2. What academic activities do I believe will most benefit this graduate student’s career?
  3. What experiences (internship, publishing, presenting at conferences, teaching) do I believe the graduate student must have before graduating? Be prepared to explain why these experiences are beneficial and necessary.

Worksheet #2: First Meeting: Graduate Student Planning Worksheet

This worksheet presents a series of questions that graduate students should think about before meeting with their advisor for the first time, or while in the process of selecting an advisor. It is in no way intended to limit what may be discussed between the student and the mentor.

Questions – Basic Background Information

  1. What are my career aspirations?
    1. Upon graduation
    2. Further down the road (15-20 years)
  2. Relative to teaching, research, service, and general professional capabilities
    1. What are my interests?
    2. What are my strengths? Why do I consider them strengths?
    3. What are my weaknesses? Why are they weaknesses?
  3. What is my working/learning style?
  4. What are my accomplishments to this point in time?

Open-ended Thought Questions

  1. Why do I want this faculty member as a mentor? What benefits do I hope to gain from having this individual as a mentor?
  2. Recognizing that this is a professional relationship, what expectations can I anticipate the faculty member will have of me?
  3. What are some questions I could ask my faculty mentor that will assist me in establishing rapport with him/her, without prying?
  4. What are some “hurdles” that I am currently facing, or that I foresee (such as having an ill parent or being hearing impaired), which may keep me from realizing my career aspirations? Do I have any strategies for overcoming these “hurdles?”
  5. Are there any experiences (internship, publishing, presenting at conferences, teaching) that I absolutely want to have before graduating?
  6. What questions about the graduate program do I want to be sure are answered in this early meeting with my advisor?

Worksheet #3: First Meeting Agenda

(Adapted from: Worksheet 1: Mentor expectations part of the online Graduate Faculty Mentoring Guidebook (2010). Lincoln, NE. Office of Graduate Studies)

Questions – Professional Background (Faculty Member)

  1. Be prepared to discuss highlights of your professional past.
  2. Explain how you view the mentoring process and how it benefits you and the graduate student?

Questions – Research (Faculty Member)

  1. Discuss your research. What are you doing? How did you progress to this point?
  2. Define your expectations of a graduate student working for you, including the expectation of ethical behavior.
  3. Reinforce the importance of performing rigorous and ethical research.

Questions – Academic Advancement (Faculty Member)

  1. Explain the academic progression process.
    1. What classes should the student take?
    2. When should graduate students file a Plan of Study?
    3. When are the major milestones (qualifiers, proposal)?
    4. How should the student balance taking classes and performing research?
    5. What are the University’s and School’s requirements for graduating?
  2. Identify experiences you feel are important to student’s academic/professional development.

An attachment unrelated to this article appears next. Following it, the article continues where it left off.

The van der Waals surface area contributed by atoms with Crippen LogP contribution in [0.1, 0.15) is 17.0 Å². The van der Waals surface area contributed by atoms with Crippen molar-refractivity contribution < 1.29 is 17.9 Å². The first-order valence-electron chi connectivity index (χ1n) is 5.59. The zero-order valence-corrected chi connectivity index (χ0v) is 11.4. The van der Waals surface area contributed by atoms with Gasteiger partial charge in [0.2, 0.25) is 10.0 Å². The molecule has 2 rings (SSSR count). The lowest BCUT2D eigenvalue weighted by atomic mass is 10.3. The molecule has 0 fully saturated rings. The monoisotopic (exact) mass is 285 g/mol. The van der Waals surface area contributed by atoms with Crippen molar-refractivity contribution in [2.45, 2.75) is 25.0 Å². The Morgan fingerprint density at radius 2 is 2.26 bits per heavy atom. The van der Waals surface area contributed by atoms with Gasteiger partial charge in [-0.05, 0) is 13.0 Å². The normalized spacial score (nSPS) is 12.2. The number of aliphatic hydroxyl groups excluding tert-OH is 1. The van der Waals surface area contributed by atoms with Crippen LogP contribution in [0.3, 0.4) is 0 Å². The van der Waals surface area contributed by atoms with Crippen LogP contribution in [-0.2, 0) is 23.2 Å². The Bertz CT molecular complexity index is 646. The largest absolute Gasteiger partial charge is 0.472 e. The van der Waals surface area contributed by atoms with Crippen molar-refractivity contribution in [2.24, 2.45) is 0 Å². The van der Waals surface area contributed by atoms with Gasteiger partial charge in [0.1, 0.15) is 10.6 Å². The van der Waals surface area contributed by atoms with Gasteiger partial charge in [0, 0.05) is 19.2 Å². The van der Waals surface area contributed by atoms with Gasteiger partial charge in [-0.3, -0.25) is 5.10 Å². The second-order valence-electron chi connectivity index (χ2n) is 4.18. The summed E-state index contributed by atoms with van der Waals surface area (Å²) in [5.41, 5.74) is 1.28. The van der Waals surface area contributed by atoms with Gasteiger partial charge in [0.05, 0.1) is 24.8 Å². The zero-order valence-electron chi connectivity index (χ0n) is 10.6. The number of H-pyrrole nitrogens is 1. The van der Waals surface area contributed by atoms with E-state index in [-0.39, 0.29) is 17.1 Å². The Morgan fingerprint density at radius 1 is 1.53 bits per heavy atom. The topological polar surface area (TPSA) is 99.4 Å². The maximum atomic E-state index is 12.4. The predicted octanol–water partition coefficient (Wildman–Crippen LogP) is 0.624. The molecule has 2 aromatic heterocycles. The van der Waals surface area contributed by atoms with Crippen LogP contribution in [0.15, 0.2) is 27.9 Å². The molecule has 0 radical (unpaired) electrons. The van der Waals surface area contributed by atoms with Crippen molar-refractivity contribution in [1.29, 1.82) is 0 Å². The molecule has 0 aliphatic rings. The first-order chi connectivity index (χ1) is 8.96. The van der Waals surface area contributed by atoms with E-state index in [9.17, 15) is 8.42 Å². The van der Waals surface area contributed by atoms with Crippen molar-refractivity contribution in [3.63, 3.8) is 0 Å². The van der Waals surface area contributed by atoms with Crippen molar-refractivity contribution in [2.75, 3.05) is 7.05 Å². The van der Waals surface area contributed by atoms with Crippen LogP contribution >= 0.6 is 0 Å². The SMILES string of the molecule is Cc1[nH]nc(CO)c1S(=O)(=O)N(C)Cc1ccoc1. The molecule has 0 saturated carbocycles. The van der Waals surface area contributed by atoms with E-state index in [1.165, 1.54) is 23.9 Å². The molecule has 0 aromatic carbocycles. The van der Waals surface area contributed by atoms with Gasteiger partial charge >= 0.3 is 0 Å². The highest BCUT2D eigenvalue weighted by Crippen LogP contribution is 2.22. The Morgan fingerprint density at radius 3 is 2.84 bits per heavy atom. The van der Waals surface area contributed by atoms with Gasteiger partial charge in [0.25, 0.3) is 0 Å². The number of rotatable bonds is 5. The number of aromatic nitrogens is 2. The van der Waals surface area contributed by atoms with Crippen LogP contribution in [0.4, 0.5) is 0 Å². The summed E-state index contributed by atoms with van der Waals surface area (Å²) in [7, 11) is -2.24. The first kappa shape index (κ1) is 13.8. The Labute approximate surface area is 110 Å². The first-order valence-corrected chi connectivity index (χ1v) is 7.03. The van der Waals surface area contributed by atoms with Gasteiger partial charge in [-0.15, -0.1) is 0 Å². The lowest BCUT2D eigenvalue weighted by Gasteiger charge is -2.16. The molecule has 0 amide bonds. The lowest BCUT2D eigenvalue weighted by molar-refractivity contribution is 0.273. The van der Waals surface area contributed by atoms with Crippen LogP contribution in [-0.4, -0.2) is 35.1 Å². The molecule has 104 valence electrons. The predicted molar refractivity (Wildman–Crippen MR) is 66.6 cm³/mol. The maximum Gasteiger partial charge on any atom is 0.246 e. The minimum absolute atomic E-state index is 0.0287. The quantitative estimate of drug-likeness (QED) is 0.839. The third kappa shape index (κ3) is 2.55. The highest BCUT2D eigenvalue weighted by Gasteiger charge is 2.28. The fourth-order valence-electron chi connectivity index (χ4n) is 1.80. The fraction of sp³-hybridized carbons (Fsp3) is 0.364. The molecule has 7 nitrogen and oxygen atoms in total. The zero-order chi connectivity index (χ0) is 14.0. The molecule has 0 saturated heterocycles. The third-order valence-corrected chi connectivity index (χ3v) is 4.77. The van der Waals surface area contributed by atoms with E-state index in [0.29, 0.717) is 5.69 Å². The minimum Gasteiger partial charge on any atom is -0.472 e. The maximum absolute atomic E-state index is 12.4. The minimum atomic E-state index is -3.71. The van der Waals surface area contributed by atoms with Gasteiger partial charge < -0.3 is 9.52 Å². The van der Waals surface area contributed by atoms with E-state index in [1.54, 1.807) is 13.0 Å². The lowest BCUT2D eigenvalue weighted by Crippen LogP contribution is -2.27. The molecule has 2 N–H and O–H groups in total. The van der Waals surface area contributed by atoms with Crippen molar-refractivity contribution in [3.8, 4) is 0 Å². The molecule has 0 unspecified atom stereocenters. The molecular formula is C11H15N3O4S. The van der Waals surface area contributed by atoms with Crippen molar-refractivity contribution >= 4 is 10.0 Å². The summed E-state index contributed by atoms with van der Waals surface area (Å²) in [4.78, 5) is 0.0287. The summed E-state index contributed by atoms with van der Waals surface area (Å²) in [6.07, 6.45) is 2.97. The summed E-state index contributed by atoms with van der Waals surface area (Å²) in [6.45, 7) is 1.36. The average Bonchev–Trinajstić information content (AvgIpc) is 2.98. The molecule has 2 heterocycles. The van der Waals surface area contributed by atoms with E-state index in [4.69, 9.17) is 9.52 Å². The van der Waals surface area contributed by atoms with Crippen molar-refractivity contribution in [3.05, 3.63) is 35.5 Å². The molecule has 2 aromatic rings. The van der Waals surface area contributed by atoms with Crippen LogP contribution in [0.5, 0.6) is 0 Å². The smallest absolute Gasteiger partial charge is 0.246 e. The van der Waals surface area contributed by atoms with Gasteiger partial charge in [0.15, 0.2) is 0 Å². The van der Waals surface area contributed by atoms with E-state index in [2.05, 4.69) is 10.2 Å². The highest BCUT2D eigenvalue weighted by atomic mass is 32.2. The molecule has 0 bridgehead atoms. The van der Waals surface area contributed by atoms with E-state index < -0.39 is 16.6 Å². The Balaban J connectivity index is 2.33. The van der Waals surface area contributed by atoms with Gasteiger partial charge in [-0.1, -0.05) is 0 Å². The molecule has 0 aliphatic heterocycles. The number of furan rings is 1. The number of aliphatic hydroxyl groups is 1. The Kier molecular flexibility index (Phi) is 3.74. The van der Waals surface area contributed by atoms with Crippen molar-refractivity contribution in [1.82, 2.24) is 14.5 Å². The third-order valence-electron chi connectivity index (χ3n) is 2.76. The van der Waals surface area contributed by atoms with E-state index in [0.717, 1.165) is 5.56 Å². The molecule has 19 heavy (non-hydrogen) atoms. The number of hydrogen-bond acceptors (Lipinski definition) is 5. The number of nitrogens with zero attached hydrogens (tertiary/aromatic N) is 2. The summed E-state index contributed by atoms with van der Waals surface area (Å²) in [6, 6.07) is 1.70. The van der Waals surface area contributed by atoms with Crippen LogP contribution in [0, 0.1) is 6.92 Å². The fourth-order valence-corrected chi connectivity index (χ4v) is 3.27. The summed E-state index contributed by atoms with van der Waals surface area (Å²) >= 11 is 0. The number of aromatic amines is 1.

Questions – Graduate Student

  1. What are your career aspirations?
  2. How did you come to be a graduate student at Purdue?
  3. What do you expect out of the mentor/mentee relationship?
  4. What questions do you have about the process of obtaining the MS or Ph.D.?
  5. Are there certain professional experiences you would like to have before graduating?
  6. What research areas interest you? Why?

Questions – Next Step

This meeting agenda is designed to help the faculty member and graduate student begin preparing a career development plan. Leaving this meeting, the faculty member and student should agree to think about the following items for the next meeting on career development.

  1. What are the career interests of the graduate student?
  2. What professional development activities should the student pursue while at Purdue to be prepared for future career opportunities? Does the student need to reach out beyond Purdue for certain professional development activities?
  3. How can professional development opportunities be aligned with the advisor’s research endeavors and the mission of the student’s department?

Worksheet #4: Career Development Planning Worksheet

Career Development Planning Worksheet (PDF)


Section 6: Additional Sources of Information

On-line Graduate Student Mentoring Guides

University of Nebraska

Other Mentoring Resources

North Carolina State University – Dr. Richard Felder

  • Website provides an explanation of different learning styles, including a short quiz you can take to identify your learning style.

The University of British Columbia

  • Website based around a four-part plan for professional development as the student advances through graduate study. It targets topics of interests at various stages of the graduate student journey. This may be useful as a reference for what you should be considering given your current progress.

Campus Resources

Center for Instructional Excellence (CIE)

  • Offers workshops and seminars to develop your teaching proficiency.

English as a Second Language (ESL) Program

  • Offers English as a second language instruction to prospective teaching assistants.
  • Provides a screening and certification service for the oral English proficiency of teaching assistants whose first language is not English.

International Students & Scholars (ISS)

  • Provides information and assistance in all matters relating to Immigration and Naturalization Service and State Department regulations to students, staff, and faculty.
  • Offers counseling and help with personal and academic problems of international students. Handles all international undergraduate admissions applications and evaluation of credit from non-U.S. institutions.

The Graduate School

  • This website provides access to professional development opportunities and resources at Purdue University.

The Writing Lab

  • Campus resource for assistance in writing.